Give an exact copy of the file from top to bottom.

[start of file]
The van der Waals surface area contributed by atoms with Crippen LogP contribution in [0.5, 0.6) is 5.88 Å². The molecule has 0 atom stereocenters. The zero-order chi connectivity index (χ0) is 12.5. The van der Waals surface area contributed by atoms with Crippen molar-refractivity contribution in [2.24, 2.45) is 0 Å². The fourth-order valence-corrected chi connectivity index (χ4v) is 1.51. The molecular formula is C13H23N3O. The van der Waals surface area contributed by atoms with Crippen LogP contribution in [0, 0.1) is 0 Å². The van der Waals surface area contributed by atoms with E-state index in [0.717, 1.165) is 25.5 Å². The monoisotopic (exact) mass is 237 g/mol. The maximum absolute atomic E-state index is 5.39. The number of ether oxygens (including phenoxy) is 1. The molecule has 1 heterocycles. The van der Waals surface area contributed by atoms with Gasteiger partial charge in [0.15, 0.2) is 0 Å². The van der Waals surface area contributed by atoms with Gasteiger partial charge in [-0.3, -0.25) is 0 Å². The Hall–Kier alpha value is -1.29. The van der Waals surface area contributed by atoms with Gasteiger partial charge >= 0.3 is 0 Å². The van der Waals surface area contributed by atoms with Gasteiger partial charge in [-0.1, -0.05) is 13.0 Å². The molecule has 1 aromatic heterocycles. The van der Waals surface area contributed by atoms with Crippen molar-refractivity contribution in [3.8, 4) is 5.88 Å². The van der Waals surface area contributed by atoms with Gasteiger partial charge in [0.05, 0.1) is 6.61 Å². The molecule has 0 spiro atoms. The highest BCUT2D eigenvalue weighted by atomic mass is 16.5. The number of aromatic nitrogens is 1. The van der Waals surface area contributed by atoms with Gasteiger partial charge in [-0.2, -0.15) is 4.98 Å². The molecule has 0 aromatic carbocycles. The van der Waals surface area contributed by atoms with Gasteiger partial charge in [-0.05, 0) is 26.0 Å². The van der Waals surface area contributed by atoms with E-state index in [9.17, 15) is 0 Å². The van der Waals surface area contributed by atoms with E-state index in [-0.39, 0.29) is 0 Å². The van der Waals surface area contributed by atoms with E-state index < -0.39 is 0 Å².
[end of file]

The van der Waals surface area contributed by atoms with Crippen LogP contribution in [0.5, 0.6) is 5.88 Å². The molecule has 0 atom stereocenters. The zero-order chi connectivity index (χ0) is 12.5. The van der Waals surface area contributed by atoms with Crippen molar-refractivity contribution in [2.24, 2.45) is 0 Å². The fourth-order valence-corrected chi connectivity index (χ4v) is 1.51. The molecular formula is C13H23N3O. The van der Waals surface area contributed by atoms with Crippen LogP contribution in [0, 0.1) is 0 Å². The van der Waals surface area contributed by atoms with E-state index in [0.717, 1.165) is 25.5 Å². The monoisotopic (exact) mass is 237 g/mol. The maximum absolute atomic E-state index is 5.39. The number of ether oxygens (including phenoxy) is 1. The molecule has 1 heterocycles. The van der Waals surface area contributed by atoms with Gasteiger partial charge in [0.15, 0.2) is 0 Å². The van der Waals surface area contributed by atoms with Gasteiger partial charge in [-0.3, -0.25) is 0 Å². The Hall–Kier alpha value is -1.29. The van der Waals surface area contributed by atoms with Gasteiger partial charge >= 0.3 is 0 Å². The van der Waals surface area contributed by atoms with Gasteiger partial charge in [-0.1, -0.05) is 13.0 Å². The molecule has 1 aromatic heterocycles. The van der Waals surface area contributed by atoms with Crippen molar-refractivity contribution in [3.8, 4) is 5.88 Å². The van der Waals surface area contributed by atoms with Gasteiger partial charge in [0.05, 0.1) is 6.61 Å². The molecule has 0 spiro atoms. The highest BCUT2D eigenvalue weighted by atomic mass is 16.5. The number of aromatic nitrogens is 1. The van der Waals surface area contributed by atoms with Gasteiger partial charge in [-0.2, -0.15) is 4.98 Å². The molecule has 0 aromatic carbocycles. The van der Waals surface area contributed by atoms with Gasteiger partial charge in [-0.05, 0) is 26.0 Å². The van der Waals surface area contributed by atoms with E-state index in [9.17, 15) is 0 Å². The van der Waals surface area contributed by atoms with E-state index in [-0.39, 0.29) is 0 Å². The van der Waals surface area contributed by atoms with E-state index < -0.39 is 0 Å².